In light of these experiences, a number of changes are being implemented for 2004. The most important will be the creation of a dedicated and separate CISM team, planned to consist of ten members, and a CISM team coordinator. Additionally, the CIT will change its name to the Mental Health Branch (MHB) and is seeking to add three more members to its ranks. For more information on joining either the CISM team or the Mental Health Branch, email 911(at)burningman(dot)com..

FIRE
The ESD Fire branch keeps Black Rock City safe from fires that could endanger life and property. Equally importantly, the Fire branch is one of the key elements in making art burns safe and enjoyable experiences. The Fire branch interfaces and cooperates with the Art department, the Performance Safety Team (PST), the pyrotechnic team, our supporting fire vendors, and the Rangers. The Fire branch plays the key role of providing safety planning and Rapid Intervention teams (RITs) during planned burns. The Fire branch has steadily increased the number of volunteers who work to provide protection to Black Rock City and its residents.

The Fire branch and fire vendors -- Julie's Water Tenders and Lightning Suppressors -- provided fire engines and firefighters to the three 24-hour stations in Black Rock City. Despite the central role that fire plays in the event, fire-related emergencies requiring ESD responses remain infrequent events. The Fire branch response incidents include two technical and rescue incidents, both of them plane crashes. Actual fire responses, other than small nuisance fires or precautionary extinguishment of small, unattended fires, consisted of one car fire and two art pieces that were extinguished in high-wind conditions.

This year, we put a second engine into service, bringing the total count of fire apparatus on duty 24 hours a day in Black Rock City to seven. Four engines are managed and staffed by ESD, and the last three are managed and staffed by our fire vendors. We also established a hazardous materials cleanup resource unit to allow us to handle fuel spills and similar problems.

Given the additional apparatus to staff, the Fire branch experienced a staffing shortage that strained all the firefighter volunteers and officers, as they struggled to maintain 100 percent staffing. While this goal was achieved, it exacted a high cost in stress and limited time for our dedicated volunteers to enjoy the event. Staffing will be a significant priority for 2004. Everything possible will be done to ensure that this sort of staffing problem will remain in the past.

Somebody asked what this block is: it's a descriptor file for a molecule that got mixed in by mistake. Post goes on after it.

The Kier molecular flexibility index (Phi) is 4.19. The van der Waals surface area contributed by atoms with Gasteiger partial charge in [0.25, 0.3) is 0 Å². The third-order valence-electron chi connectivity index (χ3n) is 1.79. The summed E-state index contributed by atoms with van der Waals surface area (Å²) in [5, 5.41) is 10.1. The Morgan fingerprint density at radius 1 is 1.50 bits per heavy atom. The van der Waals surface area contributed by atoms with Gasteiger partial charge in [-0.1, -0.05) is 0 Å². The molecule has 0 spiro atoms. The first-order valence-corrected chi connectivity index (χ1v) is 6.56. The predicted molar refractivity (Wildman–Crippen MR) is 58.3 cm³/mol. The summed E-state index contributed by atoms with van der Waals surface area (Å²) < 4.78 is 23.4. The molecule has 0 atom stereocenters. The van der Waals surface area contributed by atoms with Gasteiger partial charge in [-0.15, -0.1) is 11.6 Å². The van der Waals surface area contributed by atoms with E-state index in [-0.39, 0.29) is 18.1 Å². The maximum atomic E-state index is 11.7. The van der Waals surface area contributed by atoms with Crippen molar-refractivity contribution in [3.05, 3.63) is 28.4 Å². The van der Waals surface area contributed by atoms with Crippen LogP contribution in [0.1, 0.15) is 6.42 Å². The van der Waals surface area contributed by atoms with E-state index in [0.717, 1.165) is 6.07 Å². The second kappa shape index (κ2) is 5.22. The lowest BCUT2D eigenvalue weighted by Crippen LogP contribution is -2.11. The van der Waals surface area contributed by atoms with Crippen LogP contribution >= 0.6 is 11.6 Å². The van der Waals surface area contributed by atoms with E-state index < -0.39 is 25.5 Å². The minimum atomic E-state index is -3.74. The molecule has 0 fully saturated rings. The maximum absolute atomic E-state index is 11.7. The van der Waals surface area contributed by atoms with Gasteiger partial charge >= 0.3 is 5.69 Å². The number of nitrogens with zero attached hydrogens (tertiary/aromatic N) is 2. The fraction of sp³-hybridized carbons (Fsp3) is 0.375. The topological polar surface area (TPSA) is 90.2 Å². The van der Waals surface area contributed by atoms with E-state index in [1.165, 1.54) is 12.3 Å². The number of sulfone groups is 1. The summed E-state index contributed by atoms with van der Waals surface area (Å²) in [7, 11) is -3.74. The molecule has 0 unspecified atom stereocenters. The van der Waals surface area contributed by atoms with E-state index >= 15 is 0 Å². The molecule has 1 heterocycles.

In 2003 for the first time, we formally incorporated the Fire theme camp into the ESD infrastructure and made it a part of Station 3. Fire camp, as it is called, has matured into a fully functional entity at Burning Man, supporting about 60 ESD volunteers with showers, communal kitchen, social area, and our own bar!

New for 2004 will be the staffing of the mini-engines as dedicated, dual-purpose fire and medical response units, providing front-line service for any type of emergency within Black Rock City. This will be accomplished by staffing each unit with one firefighter and one medic, easing the staffing requirements for the Fire branch and taking advantage of the higher number of available medical staff. Also during 2004, we will staff a fire engine one week before the event to provide fire and EMS protection during the construction of the city.

SERVICE TO BLACK ROCK CITY
We want participants to know that we "get it..." We are committed to the community that we serve, to the need for us to interact with the city and citizens, to giving our time and effort to maintain a structure that allows the event to move forward and grow, to keeping things safe but not necessarily sane, to presenting a positive presence in the city that we love, to working hard for long hours while having the best time of our lives, to building a theme camp that is open and friendly, to making the world a better place at Burning Man and at home. We participate in the best way we know how to give of ourselves as our gift to you, Black Rock City, and the world.

Written, Edited, and Submitted by:
Joseph Pred,
Emergency Services Operations Chief

Contributors:
Kate Gonnella, Medical Branch, Clinical Chief
Charles Armstrong, Communications Branch, Technical and Logistics Chief
David Barr, Fire Branch Deputy Chief, Planning
Ben Thompson, Fire Branch Deputy Chief, Operations

Additional Editing:
Anna Duffy, Crisis Intervention Team Coordinator
Greg Stramback, Communications Branch, Administrative Chief
Tracy McDowell, Medical Branch, Administrative Chief
Seth Shrenzel, Medical Branch, Logistics and Training Chief End of page

Click here to read the 2002 Emergency Services report.